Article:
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Is there anything that I can add to the AgNO3 solution that will make it more basic without forming a precipitate such as reacting with OH or HCl? Please be more specific and give an example.

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    $\begingroup$ You are requesting to be more specific but could you explain more of this context, why do you want to increase the pH of the silver salt? What is the experimental requirement? $\endgroup$ – M. Farooq Apr 8 at 15:45
  • $\begingroup$ Because I am trying to then react to the solution of AgNO3 with NaCl to check if a more basic solution could affect the amount of precipitate formed because there will be a change in activation energy. I also used HNO3 solution to make the solution of AgNO3 more acidic and it worked so I wanted to see if there will be a difference with a basic solution. Do you also think if I used complexation of ammonia, would that give us a strong base and would that work for my experiment? $\endgroup$ – General MO7 Apr 8 at 16:59
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    $\begingroup$ The reaction of AgNO3 with NaCl is $quantitative$ as long as the silver ions are in solution (as long as the pH is acidic ,say < 6). By definition, a basic solution implies the presence of -OH ions in water, so silver ions will react with base and NaCl (both). There is no way to circumvent this problem. There is no point in spending time on this problem. $\endgroup$ – M. Farooq Apr 8 at 17:09
  • $\begingroup$ Just one last question for your valuable comments. I want to do a catalyst in my experiment, so then I decided on doing acid-base catalysis and the problem is that I won't be able to do a base as a catalyst (would [Cu (NH3)4(H2O)2] 2+ work or does it also has OH ions?) so in conclusion, do you have any idea for any other way to add a catalyst or if not even a variable apart from temperature and concentration that would probably result in a higher amount of precipitate. I know these are a lot of questions to ask but I have an essay due very soon and you're comments are very useful. thanks!!! $\endgroup$ – General MO7 Apr 8 at 18:22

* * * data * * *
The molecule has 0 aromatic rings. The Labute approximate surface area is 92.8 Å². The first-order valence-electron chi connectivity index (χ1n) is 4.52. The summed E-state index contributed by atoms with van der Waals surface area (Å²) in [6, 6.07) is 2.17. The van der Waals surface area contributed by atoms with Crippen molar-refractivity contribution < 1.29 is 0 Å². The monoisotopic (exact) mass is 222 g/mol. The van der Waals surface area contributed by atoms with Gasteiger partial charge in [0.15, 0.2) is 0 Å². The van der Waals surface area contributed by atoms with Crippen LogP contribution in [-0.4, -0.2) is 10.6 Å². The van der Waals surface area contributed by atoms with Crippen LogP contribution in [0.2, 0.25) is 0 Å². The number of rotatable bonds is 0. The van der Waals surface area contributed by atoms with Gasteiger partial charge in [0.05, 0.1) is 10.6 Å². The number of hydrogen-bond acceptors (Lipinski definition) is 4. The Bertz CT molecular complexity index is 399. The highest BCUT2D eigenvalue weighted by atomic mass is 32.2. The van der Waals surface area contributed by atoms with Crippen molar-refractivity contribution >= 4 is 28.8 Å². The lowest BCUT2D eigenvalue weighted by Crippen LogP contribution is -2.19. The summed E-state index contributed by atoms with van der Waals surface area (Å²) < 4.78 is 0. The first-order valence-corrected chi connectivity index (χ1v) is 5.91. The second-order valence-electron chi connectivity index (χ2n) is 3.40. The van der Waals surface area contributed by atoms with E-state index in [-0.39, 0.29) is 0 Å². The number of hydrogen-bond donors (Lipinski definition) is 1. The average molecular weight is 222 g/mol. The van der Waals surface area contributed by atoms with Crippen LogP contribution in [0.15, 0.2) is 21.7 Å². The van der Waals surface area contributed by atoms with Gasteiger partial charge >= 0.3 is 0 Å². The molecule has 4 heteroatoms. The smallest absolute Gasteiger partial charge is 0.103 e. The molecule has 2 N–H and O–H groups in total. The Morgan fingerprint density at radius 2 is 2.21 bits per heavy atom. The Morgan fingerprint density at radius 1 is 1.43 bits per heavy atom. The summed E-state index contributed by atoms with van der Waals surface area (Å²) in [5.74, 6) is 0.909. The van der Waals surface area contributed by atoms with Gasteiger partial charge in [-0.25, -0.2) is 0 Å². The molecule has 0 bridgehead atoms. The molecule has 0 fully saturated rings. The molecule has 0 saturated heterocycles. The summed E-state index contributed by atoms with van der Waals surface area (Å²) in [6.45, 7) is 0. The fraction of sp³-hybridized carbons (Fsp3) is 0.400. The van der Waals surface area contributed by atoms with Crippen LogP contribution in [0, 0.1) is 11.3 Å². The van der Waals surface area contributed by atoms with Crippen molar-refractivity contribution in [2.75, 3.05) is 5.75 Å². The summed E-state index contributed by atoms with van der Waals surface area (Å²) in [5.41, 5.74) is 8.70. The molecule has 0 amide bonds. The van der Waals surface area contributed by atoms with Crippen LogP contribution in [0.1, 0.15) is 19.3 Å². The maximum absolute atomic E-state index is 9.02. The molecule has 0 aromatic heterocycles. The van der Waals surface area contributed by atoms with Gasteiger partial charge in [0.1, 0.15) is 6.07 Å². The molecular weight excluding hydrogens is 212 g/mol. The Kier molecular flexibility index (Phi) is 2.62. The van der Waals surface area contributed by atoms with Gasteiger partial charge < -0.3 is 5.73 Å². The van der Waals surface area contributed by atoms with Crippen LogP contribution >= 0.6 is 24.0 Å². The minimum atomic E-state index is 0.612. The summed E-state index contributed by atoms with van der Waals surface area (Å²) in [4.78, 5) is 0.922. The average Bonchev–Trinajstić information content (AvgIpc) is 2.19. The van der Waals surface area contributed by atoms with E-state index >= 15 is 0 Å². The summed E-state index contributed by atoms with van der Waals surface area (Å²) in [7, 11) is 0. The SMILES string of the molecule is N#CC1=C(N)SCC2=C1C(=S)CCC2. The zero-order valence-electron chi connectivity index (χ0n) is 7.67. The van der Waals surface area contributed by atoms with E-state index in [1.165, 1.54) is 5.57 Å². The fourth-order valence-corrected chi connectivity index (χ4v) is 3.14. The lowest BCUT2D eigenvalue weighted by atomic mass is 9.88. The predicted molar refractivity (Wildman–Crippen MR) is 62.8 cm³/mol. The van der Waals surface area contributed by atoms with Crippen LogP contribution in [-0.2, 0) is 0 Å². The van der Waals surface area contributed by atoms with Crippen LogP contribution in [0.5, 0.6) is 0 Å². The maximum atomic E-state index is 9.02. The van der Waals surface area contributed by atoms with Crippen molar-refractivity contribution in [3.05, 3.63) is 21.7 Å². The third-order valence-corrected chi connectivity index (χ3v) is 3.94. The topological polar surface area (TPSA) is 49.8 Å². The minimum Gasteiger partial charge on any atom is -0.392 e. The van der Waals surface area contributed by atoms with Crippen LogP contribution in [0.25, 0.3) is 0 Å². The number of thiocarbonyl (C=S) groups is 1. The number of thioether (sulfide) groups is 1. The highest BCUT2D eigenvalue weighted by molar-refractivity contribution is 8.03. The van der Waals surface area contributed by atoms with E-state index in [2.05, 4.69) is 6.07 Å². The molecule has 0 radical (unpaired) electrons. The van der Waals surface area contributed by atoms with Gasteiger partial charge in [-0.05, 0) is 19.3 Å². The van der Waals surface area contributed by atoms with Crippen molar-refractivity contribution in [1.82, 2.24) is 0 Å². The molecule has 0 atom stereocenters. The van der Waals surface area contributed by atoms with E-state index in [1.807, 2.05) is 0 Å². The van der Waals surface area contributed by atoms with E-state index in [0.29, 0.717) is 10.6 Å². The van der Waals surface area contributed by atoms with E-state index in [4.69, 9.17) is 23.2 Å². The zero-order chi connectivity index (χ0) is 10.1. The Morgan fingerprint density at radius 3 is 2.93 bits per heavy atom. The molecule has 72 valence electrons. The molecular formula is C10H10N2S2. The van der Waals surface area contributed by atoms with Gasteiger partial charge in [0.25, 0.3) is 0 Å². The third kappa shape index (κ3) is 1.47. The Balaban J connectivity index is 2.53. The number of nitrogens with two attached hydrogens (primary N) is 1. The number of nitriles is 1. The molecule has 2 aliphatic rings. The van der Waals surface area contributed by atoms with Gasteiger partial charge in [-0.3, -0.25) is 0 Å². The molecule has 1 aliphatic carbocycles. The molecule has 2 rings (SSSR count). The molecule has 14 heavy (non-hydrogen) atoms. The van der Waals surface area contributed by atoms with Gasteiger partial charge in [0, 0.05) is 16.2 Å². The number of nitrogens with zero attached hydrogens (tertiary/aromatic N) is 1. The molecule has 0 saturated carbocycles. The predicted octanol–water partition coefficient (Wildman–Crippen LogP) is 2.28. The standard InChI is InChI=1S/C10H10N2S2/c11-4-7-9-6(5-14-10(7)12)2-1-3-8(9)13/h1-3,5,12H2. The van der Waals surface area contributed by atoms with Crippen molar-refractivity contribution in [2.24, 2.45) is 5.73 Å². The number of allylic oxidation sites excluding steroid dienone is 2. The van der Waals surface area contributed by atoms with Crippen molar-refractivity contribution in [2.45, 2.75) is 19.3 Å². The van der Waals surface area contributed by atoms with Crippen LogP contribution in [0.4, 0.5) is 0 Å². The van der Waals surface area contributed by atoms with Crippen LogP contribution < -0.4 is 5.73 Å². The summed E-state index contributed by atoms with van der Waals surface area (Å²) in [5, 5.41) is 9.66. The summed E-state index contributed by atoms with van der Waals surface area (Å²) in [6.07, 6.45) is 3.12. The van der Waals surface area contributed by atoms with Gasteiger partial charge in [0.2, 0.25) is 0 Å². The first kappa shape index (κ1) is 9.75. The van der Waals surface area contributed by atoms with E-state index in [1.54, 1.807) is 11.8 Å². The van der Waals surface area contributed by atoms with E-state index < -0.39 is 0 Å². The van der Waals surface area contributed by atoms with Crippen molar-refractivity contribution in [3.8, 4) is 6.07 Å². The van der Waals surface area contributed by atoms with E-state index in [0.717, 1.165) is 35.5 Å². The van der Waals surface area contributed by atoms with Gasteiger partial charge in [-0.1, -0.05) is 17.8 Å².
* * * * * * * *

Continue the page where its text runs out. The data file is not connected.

• $\begingroup$ I still do not understand your research topic. What is the topic? Every alkaline solution in water has -OH ions. That is it. You cannot avoid them by any means. $\endgroup$ – M. Farooq Apr 8 at 20:56
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If you dissolve silver nitrate $\ce{AgNO_3}$in water, and add some NaOH solution to make it basic, it will destroy your substance, and produce a brown precipitate of silver oxide $\ce{Ag_2O}$ : $$\ce{2 AgNO_3 + 2 NaOH -> Ag_2O + 2 NaNO_3 + H_2O}$$

But instead of using a hydroxide like $\ce{NaOH}$, you may add some ammonia solution $\ce{NH_3}$. In this case you will produce some $\ce{Ag_2O}$ in the very beginning, but this dark precipitate will soon be dissolved by more ammonia, and a nearly colorless solution of diamminosilver(I) is obtained : $$\ce{2 Ag^+ + 2 NH_3 + H_2O -> Ag_2O + 2 NH_4^+}$$$$\ce{Ag_2O + 4 NH_3 + H_2O -> 2 [Ag(NH_3)_2]^+ + 2 OH^-}$$

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    $\begingroup$ That is a bad idea to mix Ag+ with ammonia. $\endgroup$ – Poutnik Apr 8 at 16:38
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    $\begingroup$ Continuing Poutnik's comment, there is always a threat of forming silver nitride. Also for context, see: chemistry.stackexchange.com/questions/43441/…. $\endgroup$ – Nilay Ghosh Apr 8 at 17:43
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    $\begingroup$ @Poutnik and Nilay Ghosh. If you try to evaporate this solution containing diamminesilver ions, silver nitride may be formed, which is explosive. But if you don't evaporate, you can use this solution without danger to produce nice silver mirrors on glass, I have done it with all my students in the lab, without any difficulty. You just have to add some glucose and a drop of NaOH, then to heat at 40°C (not more). You obtain a nice silver mirror. That is the way all mirrors were prepared in the19th and in the beginning of the 20th century. Now they are made in condensing aluminium vapors. $\endgroup$ – Maurice Apr 8 at 20:43
  • $\begingroup$ I look at the formation of silver nitride closely. My take on a photoactivation path, change in NH3 concentration, fostering reverse reaction to Ag2O, activation by light to Ag/Ag2O, a powerful visible light photocatalyst, introduction of the .NH2 radical forming AgNH2, 2 AgNH2 --> Ag2NH + NH3 followed by AgNH2 + Ag2NH --> Ag3N + NH3. $\endgroup$ – AJKOER Apr 9 at 0:52
  • $\begingroup$ @Maurice I am well aware of the purpose of that solution. But OP did not express the purpose and these solutions are not safe to store. They are recommended to be sanitised by HCl. Ag3N is formed if ammonia concentration is about 1.5 M or above, At cca 0.75 M it is not reportedly formed. $\endgroup$ – Poutnik Apr 9 at 2:10

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